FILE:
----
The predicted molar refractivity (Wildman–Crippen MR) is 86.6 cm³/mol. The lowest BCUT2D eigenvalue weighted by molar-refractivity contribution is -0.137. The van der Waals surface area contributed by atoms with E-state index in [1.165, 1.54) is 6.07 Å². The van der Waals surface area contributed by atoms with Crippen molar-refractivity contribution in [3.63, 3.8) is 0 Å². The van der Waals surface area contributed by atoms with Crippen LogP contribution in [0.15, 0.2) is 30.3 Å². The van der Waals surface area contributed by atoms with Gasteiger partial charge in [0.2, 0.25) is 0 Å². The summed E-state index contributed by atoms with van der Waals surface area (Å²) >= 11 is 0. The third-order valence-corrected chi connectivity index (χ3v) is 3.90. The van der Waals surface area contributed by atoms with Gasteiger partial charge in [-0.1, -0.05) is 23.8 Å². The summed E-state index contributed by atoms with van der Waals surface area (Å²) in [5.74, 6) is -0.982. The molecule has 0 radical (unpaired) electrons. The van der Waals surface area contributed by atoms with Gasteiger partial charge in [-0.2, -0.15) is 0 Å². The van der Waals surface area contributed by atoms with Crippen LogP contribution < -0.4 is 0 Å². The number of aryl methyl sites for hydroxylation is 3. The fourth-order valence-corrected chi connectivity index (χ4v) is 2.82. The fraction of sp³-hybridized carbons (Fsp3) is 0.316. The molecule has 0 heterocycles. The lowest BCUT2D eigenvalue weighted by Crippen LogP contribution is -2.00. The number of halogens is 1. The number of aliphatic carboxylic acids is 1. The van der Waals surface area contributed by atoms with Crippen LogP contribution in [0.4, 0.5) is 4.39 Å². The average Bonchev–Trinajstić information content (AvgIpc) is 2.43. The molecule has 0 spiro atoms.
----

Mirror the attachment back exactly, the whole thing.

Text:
The predicted molar refractivity (Wildman–Crippen MR) is 86.6 cm³/mol. The lowest BCUT2D eigenvalue weighted by molar-refractivity contribution is -0.137. The van der Waals surface area contributed by atoms with E-state index in [1.165, 1.54) is 6.07 Å². The van der Waals surface area contributed by atoms with Crippen molar-refractivity contribution in [3.63, 3.8) is 0 Å². The van der Waals surface area contributed by atoms with Crippen LogP contribution in [0.15, 0.2) is 30.3 Å². The van der Waals surface area contributed by atoms with Gasteiger partial charge in [0.2, 0.25) is 0 Å². The summed E-state index contributed by atoms with van der Waals surface area (Å²) >= 11 is 0. The third-order valence-corrected chi connectivity index (χ3v) is 3.90. The van der Waals surface area contributed by atoms with Gasteiger partial charge in [-0.1, -0.05) is 23.8 Å². The summed E-state index contributed by atoms with van der Waals surface area (Å²) in [5.74, 6) is -0.982. The molecule has 0 radical (unpaired) electrons. The van der Waals surface area contributed by atoms with Gasteiger partial charge in [-0.2, -0.15) is 0 Å². The van der Waals surface area contributed by atoms with Crippen LogP contribution < -0.4 is 0 Å². The number of aryl methyl sites for hydroxylation is 3. The fourth-order valence-corrected chi connectivity index (χ4v) is 2.82. The fraction of sp³-hybridized carbons (Fsp3) is 0.316. The molecule has 0 heterocycles. The lowest BCUT2D eigenvalue weighted by Crippen LogP contribution is -2.00. The number of halogens is 1. The number of aliphatic carboxylic acids is 1. The van der Waals surface area contributed by atoms with Crippen LogP contribution in [0.4, 0.5) is 4.39 Å². The average Bonchev–Trinajstić information content (AvgIpc) is 2.43. The molecule has 0 spiro atoms.